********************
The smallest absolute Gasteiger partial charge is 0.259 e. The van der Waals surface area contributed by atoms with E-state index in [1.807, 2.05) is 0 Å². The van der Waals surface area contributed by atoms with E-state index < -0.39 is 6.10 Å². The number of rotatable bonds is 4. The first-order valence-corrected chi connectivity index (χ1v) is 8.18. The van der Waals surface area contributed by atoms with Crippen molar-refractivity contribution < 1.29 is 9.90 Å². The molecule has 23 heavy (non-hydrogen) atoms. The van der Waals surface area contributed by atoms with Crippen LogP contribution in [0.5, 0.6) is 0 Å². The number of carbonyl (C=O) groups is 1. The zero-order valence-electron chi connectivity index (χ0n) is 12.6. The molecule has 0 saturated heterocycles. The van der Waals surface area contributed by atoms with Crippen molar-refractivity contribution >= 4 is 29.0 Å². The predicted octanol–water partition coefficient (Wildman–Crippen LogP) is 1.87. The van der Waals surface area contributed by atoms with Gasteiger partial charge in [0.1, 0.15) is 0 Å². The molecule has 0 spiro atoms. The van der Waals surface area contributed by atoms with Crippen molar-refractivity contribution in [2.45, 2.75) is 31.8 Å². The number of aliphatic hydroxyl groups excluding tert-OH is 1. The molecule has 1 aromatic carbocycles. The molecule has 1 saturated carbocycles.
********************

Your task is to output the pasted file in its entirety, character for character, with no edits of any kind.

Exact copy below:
The smallest absolute Gasteiger partial charge is 0.259 e. The van der Waals surface area contributed by atoms with E-state index in [1.807, 2.05) is 0 Å². The van der Waals surface area contributed by atoms with E-state index < -0.39 is 6.10 Å². The number of rotatable bonds is 4. The first-order valence-corrected chi connectivity index (χ1v) is 8.18. The van der Waals surface area contributed by atoms with Crippen molar-refractivity contribution < 1.29 is 9.90 Å². The molecule has 23 heavy (non-hydrogen) atoms. The van der Waals surface area contributed by atoms with Crippen LogP contribution in [0.5, 0.6) is 0 Å². The number of carbonyl (C=O) groups is 1. The zero-order valence-electron chi connectivity index (χ0n) is 12.6. The molecule has 0 saturated heterocycles. The van der Waals surface area contributed by atoms with Crippen molar-refractivity contribution >= 4 is 29.0 Å². The predicted octanol–water partition coefficient (Wildman–Crippen LogP) is 1.87. The van der Waals surface area contributed by atoms with Gasteiger partial charge in [0.1, 0.15) is 0 Å². The molecule has 0 spiro atoms. The van der Waals surface area contributed by atoms with Crippen molar-refractivity contribution in [2.45, 2.75) is 31.8 Å². The number of aliphatic hydroxyl groups excluding tert-OH is 1. The molecule has 1 aromatic carbocycles. The molecule has 1 saturated carbocycles.